“Both these subjects are very close to my heart. I feel they are both mediums of expressions, and are trying to say something, an idea, thought or emotion. When you design a building, its foundation is the most important thing, but you also have to pay attention to its aesthetics, utility, and functionality. In music, a musician has to build a raag, with sur-lay getting together, and create good music.”

Furthering this thought, she shares, “There is a sense of proportion, symmetry, and balance that is common to both, as both are art forms. It could be structured like a building or expressed like a painting. What you have to say is most important.”

Passion for whatever you do is supreme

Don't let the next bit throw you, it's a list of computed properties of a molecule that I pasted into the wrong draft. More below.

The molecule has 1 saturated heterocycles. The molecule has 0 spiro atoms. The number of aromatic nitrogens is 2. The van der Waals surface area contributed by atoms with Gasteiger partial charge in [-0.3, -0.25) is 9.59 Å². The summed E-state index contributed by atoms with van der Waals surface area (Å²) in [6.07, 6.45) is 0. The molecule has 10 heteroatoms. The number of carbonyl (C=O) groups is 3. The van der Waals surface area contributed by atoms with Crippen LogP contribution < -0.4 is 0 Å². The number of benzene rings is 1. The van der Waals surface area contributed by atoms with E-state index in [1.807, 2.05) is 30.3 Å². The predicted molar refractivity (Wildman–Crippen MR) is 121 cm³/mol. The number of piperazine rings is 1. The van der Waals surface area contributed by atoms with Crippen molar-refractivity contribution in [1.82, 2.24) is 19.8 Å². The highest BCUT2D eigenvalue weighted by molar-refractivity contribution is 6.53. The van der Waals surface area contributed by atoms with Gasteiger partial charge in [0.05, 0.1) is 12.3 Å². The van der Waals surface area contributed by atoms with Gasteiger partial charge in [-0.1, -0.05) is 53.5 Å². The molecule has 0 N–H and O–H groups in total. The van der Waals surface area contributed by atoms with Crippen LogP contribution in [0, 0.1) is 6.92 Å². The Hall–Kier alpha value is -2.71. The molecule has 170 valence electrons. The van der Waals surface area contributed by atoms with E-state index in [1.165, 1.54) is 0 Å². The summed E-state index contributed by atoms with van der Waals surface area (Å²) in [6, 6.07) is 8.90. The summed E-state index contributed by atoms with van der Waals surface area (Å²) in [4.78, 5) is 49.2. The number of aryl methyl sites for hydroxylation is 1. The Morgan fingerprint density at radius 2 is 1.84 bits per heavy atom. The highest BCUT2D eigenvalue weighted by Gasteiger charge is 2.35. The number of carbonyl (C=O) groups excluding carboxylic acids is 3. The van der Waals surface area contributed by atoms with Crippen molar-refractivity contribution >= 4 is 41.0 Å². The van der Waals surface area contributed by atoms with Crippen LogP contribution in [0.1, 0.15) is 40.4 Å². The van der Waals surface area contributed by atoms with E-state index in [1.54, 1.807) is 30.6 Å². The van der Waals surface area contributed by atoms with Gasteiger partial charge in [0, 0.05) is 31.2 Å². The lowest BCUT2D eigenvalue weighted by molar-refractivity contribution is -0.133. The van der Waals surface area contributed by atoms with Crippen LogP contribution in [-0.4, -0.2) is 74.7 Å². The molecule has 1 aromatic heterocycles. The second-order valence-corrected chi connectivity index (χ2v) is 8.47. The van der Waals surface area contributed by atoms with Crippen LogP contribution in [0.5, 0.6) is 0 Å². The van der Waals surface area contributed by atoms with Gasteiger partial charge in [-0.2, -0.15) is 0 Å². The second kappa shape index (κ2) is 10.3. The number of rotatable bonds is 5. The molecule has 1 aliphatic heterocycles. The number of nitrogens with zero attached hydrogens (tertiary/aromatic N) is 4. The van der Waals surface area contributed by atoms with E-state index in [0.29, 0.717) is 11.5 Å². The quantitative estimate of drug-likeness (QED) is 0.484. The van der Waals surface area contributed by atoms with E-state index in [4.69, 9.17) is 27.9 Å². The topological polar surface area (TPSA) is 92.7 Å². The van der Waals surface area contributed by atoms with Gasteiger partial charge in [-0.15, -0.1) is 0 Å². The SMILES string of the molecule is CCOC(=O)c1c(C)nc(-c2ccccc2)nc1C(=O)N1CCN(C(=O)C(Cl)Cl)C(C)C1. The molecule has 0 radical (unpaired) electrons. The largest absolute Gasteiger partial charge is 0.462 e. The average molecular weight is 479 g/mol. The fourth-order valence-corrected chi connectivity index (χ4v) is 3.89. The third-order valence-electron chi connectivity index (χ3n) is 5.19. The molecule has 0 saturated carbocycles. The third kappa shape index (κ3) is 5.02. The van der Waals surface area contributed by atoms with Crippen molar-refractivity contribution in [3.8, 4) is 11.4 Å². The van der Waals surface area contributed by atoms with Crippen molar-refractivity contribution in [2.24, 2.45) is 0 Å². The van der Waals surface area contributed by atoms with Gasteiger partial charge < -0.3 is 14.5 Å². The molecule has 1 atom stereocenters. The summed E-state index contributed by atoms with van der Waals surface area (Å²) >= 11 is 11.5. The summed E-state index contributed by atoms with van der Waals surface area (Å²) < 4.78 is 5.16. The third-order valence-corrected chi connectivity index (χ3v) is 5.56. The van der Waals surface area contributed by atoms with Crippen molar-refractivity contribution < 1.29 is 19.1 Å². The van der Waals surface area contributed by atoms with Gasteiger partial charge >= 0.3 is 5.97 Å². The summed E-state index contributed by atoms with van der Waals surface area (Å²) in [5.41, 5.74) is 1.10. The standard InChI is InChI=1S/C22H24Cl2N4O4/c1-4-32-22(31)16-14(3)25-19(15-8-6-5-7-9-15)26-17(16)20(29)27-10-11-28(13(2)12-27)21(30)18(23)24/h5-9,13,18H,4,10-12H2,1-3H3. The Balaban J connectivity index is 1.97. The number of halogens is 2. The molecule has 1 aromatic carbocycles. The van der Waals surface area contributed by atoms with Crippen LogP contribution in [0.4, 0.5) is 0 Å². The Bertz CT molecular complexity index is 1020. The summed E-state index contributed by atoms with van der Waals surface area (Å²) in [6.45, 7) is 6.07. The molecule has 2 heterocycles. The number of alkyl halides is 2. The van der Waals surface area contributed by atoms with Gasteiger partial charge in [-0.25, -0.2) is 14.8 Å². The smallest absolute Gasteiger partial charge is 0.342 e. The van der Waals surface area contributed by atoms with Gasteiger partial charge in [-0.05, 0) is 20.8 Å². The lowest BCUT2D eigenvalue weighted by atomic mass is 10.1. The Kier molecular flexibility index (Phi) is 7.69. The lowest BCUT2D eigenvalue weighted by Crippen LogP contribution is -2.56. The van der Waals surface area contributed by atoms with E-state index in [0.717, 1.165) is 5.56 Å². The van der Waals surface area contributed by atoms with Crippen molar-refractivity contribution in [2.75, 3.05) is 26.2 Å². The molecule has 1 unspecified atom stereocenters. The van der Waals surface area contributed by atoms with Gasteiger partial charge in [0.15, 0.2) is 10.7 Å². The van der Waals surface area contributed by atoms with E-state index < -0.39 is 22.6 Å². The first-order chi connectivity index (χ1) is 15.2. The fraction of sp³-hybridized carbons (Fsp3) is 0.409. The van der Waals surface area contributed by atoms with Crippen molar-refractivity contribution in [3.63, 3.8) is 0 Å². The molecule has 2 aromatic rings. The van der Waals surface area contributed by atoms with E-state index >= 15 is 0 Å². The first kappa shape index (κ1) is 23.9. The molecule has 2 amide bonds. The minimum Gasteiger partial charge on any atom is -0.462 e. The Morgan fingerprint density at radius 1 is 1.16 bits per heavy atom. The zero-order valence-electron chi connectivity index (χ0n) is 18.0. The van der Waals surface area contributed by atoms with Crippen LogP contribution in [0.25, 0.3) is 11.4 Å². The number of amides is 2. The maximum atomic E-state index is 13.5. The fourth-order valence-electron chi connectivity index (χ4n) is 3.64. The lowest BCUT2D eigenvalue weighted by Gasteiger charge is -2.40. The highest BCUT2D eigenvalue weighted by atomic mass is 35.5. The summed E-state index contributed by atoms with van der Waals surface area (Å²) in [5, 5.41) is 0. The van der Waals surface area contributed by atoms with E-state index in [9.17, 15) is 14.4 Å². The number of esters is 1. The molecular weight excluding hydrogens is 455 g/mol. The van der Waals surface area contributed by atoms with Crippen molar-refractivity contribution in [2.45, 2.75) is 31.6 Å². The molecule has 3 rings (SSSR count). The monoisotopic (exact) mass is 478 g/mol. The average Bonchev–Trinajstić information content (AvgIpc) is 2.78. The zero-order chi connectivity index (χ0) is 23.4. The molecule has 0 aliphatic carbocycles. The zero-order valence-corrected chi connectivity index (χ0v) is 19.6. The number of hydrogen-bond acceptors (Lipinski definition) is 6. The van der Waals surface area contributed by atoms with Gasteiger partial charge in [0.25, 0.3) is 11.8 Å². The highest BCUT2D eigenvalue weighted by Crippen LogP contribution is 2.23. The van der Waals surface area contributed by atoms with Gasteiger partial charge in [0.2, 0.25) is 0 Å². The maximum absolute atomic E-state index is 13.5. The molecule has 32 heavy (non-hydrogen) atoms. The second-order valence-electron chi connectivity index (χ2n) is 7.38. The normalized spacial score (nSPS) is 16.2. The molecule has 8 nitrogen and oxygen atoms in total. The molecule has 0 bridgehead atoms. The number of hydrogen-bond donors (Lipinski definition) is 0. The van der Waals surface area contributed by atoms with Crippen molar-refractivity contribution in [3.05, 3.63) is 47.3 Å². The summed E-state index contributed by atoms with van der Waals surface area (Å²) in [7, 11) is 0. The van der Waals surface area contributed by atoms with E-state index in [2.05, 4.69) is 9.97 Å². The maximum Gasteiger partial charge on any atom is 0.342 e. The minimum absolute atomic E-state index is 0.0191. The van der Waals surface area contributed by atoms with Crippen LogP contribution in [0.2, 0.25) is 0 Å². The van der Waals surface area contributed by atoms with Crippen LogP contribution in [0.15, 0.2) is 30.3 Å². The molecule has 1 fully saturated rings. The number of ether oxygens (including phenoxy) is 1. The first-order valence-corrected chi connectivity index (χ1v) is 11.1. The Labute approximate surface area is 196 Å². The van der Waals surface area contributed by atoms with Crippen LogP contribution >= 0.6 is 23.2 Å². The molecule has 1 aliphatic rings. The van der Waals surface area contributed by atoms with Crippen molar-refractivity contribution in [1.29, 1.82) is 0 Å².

On how she manages motherhood and a musical journey, Dhanashri feels, if one is passionate, nothing can stop you from your goals. Having a family is a blessing, not a stop or hindrance. “My family has been my biggest support system and I owe them everything. If there is enough passion in you, you will manage everything and still find time for your art or job or whatever it is you do. Being passionate enough is everything to sustain multi tasking in life, I feel”.

Is it a race out there like every other field?

I always enjoyed what I learnt, I never looked at it as – oh I have to do this, come what may, I will accomplish this. No, that wasn’t the approach for me. There was a love for music, and I thoroughly enjoyed my classes and learnt with immense joy”.

Dhanashri also feels there is a healthy competitive spirit around her, and she wants to do better than yesterday and doesn’t compare herself to anyone. She owes a lot of this to her Tai, whom she quotes advising, “Find your individuality in your music, and establish that.” Dhanashri makes it her moto to follow this and tries to be very individualistic in her renderings.